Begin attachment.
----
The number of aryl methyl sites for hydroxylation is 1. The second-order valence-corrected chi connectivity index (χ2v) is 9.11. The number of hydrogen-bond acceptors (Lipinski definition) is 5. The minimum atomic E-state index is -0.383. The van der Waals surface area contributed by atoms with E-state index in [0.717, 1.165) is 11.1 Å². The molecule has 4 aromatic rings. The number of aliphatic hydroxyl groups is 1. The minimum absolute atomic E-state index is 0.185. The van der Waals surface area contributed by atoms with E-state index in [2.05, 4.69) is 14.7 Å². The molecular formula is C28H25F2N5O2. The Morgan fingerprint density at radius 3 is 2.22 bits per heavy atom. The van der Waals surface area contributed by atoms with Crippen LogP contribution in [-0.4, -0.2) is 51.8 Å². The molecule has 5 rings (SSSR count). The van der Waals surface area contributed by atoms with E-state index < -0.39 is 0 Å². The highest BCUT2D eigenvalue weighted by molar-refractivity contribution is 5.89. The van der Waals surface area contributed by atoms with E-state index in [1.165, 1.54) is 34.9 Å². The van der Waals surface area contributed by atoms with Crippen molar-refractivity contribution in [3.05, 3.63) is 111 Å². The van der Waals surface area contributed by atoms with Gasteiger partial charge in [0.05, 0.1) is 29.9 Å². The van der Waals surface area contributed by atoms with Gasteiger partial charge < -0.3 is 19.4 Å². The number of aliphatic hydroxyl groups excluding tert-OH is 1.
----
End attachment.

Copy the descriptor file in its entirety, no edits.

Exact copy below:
The number of aryl methyl sites for hydroxylation is 1. The second-order valence-corrected chi connectivity index (χ2v) is 9.11. The number of hydrogen-bond acceptors (Lipinski definition) is 5. The minimum atomic E-state index is -0.383. The van der Waals surface area contributed by atoms with E-state index in [0.717, 1.165) is 11.1 Å². The molecule has 4 aromatic rings. The number of aliphatic hydroxyl groups is 1. The minimum absolute atomic E-state index is 0.185. The van der Waals surface area contributed by atoms with E-state index in [2.05, 4.69) is 14.7 Å². The molecular formula is C28H25F2N5O2. The Morgan fingerprint density at radius 3 is 2.22 bits per heavy atom. The van der Waals surface area contributed by atoms with Crippen LogP contribution in [-0.4, -0.2) is 51.8 Å². The molecule has 5 rings (SSSR count). The van der Waals surface area contributed by atoms with E-state index < -0.39 is 0 Å². The highest BCUT2D eigenvalue weighted by molar-refractivity contribution is 5.89. The van der Waals surface area contributed by atoms with E-state index in [1.165, 1.54) is 34.9 Å². The van der Waals surface area contributed by atoms with Crippen molar-refractivity contribution in [3.05, 3.63) is 111 Å². The van der Waals surface area contributed by atoms with Gasteiger partial charge in [0.05, 0.1) is 29.9 Å². The van der Waals surface area contributed by atoms with Gasteiger partial charge < -0.3 is 19.4 Å². The number of aliphatic hydroxyl groups excluding tert-OH is 1.